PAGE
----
New ASPCA survey reveals pet owners need access to telemedicine


Virtual care can serve as lifeline for pets whose pet owners experience financial, geographical, and logistical barriers

New data1 from an American Society for the Prevention of Cruelty to Animals (ASPCA) national survey has revealed that one quarter of pet owners said there was a time in the last 2 years when they wanted or needed veterinary care but were unable to get it. Additionally, over two-thirds of respondents (69%) that had an unmet need for veterinary care in the past 2 years reported an interest in using veterinary telemedicine if it were available, and 2 out of 3 respondents (66%) reported that they would see a veterinarian more often if telemedicine were available.

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According to an ASPCA release,2 telemedicine can be critical for pet owners experiencing significant financial, geographical, and logistical barriers, including seniors, working families, and those who live in underserved or remote areas with few or no veterinarians. The current shortage of veterinarians and other veterinary professionals is also causing obstacles for pet owners trying to access care, with a Banfield study suggesting that 75 million pets in the US could be without veterinary care by 2030.3

Additionally, telemedicine can benefit pets frightened of going to the veterinary clinic, or those who are potentially aggressive or difficult to transport. In many cases, it may be the only way for those animals to receive care.

"When used responsibly, telemedicine can reduce animal suffering, address financial and logistical barriers to veterinary care, keep pets in their homes, and extend the capacity of animal shelters to serve animals and their communities," expressedCamille DeClementi, VMD, DABVT, vice president of the ASPCA Animal Hospital, in the release.2 "Telemedicine was essential to ensuring pet owners could access veterinary care during the COVID-19 pandemic, and this data shows that not only is the demand for telemedicine services still high but the benefits of virtual veterinary care extend far beyond the pandemic."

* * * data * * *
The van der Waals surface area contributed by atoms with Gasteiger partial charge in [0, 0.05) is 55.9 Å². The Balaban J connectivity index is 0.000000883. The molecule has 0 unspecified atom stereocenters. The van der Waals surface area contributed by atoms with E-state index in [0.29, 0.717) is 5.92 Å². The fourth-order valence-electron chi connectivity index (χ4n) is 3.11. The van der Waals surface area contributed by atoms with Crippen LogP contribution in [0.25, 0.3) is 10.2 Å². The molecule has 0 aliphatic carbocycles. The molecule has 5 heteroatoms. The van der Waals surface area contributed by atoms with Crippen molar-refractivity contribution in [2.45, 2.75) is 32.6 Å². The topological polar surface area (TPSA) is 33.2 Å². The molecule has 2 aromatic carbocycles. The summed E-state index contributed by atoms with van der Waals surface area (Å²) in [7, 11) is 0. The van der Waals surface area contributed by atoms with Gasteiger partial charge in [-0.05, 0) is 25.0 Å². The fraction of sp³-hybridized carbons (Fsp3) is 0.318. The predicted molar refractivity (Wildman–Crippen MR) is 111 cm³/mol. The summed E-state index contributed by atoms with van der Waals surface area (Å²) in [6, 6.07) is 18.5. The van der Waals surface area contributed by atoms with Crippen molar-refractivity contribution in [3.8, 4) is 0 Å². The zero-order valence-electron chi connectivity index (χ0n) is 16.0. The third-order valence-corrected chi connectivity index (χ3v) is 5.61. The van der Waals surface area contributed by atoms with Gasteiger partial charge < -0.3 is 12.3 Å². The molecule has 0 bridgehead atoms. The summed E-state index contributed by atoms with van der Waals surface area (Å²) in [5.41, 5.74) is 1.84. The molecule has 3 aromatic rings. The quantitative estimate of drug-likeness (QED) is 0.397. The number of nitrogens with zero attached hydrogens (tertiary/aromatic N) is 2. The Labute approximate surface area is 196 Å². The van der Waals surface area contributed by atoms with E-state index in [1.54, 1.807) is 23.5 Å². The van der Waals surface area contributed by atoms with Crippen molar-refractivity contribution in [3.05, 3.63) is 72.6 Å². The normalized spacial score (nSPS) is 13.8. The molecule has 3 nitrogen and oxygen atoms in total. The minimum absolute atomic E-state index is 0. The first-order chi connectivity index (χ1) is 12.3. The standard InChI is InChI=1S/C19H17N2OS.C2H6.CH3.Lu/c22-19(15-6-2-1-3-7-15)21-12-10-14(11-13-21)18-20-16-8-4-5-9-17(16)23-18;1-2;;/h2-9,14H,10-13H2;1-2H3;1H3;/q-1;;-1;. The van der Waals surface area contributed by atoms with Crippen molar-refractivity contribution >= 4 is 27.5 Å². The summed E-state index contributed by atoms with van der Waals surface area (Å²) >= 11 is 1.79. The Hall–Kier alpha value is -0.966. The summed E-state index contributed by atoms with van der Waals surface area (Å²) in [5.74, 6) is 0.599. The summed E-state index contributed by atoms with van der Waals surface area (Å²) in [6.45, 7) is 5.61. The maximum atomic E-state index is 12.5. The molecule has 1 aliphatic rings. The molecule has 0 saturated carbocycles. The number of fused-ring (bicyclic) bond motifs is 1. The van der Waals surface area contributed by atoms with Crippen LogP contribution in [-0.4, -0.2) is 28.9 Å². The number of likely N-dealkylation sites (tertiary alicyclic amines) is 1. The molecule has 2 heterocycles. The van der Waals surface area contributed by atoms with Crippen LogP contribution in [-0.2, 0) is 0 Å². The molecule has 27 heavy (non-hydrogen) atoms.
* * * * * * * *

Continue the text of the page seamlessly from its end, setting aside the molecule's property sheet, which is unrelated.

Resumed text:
Early during the COVID-19 pandemic, federal and state policymakers issued emergency orders that temporarily waived the regulations and laws in place inhibiting veterinarians from using telemedicine. These rules in the pandemic have expired, and laws are blocking access to virtual; care by either preventing veterinarians from establishing new patient relationships using telemedicine technology or by requiring veterinarians conduct an in person physical examination of a patient before a veterinarian may legally diagnose or treat animal ailments.

The ASPCA supports public policy that empowers highly trained, licensed veterinarians to identify when to use telemedicine technology and is urging state policymakers to advance measures that will enable veterinarians to use telemedicine to deliver safe, effective veterinary appointments. Several states are considering proposals that would expand access to virtual veterinary care, including Arizona, California, Colorado, Florida, and Michigan.2

Learn more about ASPCA's efforts to increase access to veterinary care or sign the petition in support of expanding access to telemedicine here:


  1. ASPCA national public survey on access to veterinary care & telemedicine. American Society for the Prevention of Cruelty to Animals. March 15, 2023. Accessed April 10, 2023.
  2. Pet owners need access to telemedicine amid nationwide shortage of veterinarians, new ASPCA survey reveals. News release. American Society for the Prevention of Cruelty to Animals. April 10, 2023. Accessed April 10, 2023.
  3. 75 million pets may not have access to veterinary care by 2030, new Banfield study finds. Banfield Pet Hospital. September 14, 2020. Accessed April 10, 2023.
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Aaron Smiley, DVM
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